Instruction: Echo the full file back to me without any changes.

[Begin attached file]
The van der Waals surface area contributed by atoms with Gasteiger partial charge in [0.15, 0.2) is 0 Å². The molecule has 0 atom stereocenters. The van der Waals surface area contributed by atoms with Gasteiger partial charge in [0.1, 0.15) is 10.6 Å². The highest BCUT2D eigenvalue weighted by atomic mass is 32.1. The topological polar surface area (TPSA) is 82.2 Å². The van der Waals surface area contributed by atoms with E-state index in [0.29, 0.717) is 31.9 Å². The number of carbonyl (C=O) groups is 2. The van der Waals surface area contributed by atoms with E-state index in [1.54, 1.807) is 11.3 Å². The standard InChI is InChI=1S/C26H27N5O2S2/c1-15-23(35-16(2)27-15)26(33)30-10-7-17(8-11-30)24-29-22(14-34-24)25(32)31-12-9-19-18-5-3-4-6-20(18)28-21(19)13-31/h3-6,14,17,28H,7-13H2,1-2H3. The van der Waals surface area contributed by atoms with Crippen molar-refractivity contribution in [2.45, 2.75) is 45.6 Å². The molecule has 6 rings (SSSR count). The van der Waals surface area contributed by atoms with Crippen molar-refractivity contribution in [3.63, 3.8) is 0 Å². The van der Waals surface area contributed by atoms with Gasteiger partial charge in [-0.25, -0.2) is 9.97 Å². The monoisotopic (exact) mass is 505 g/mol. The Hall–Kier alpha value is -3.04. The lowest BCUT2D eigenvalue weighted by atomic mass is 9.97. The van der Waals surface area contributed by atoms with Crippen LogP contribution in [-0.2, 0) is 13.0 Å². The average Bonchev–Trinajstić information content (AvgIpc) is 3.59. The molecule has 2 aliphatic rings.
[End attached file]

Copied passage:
The van der Waals surface area contributed by atoms with Gasteiger partial charge in [0.15, 0.2) is 0 Å². The molecule has 0 atom stereocenters. The van der Waals surface area contributed by atoms with Gasteiger partial charge in [0.1, 0.15) is 10.6 Å². The highest BCUT2D eigenvalue weighted by atomic mass is 32.1. The topological polar surface area (TPSA) is 82.2 Å². The van der Waals surface area contributed by atoms with E-state index in [0.29, 0.717) is 31.9 Å². The number of carbonyl (C=O) groups is 2. The van der Waals surface area contributed by atoms with E-state index in [1.54, 1.807) is 11.3 Å². The standard InChI is InChI=1S/C26H27N5O2S2/c1-15-23(35-16(2)27-15)26(33)30-10-7-17(8-11-30)24-29-22(14-34-24)25(32)31-12-9-19-18-5-3-4-6-20(18)28-21(19)13-31/h3-6,14,17,28H,7-13H2,1-2H3. The van der Waals surface area contributed by atoms with Crippen molar-refractivity contribution in [2.45, 2.75) is 45.6 Å². The molecule has 6 rings (SSSR count). The van der Waals surface area contributed by atoms with Crippen molar-refractivity contribution in [3.63, 3.8) is 0 Å². The van der Waals surface area contributed by atoms with Gasteiger partial charge in [-0.25, -0.2) is 9.97 Å². The monoisotopic (exact) mass is 505 g/mol. The Hall–Kier alpha value is -3.04. The lowest BCUT2D eigenvalue weighted by atomic mass is 9.97. The van der Waals surface area contributed by atoms with Crippen LogP contribution in [-0.2, 0) is 13.0 Å². The average Bonchev–Trinajstić information content (AvgIpc) is 3.59. The molecule has 2 aliphatic rings.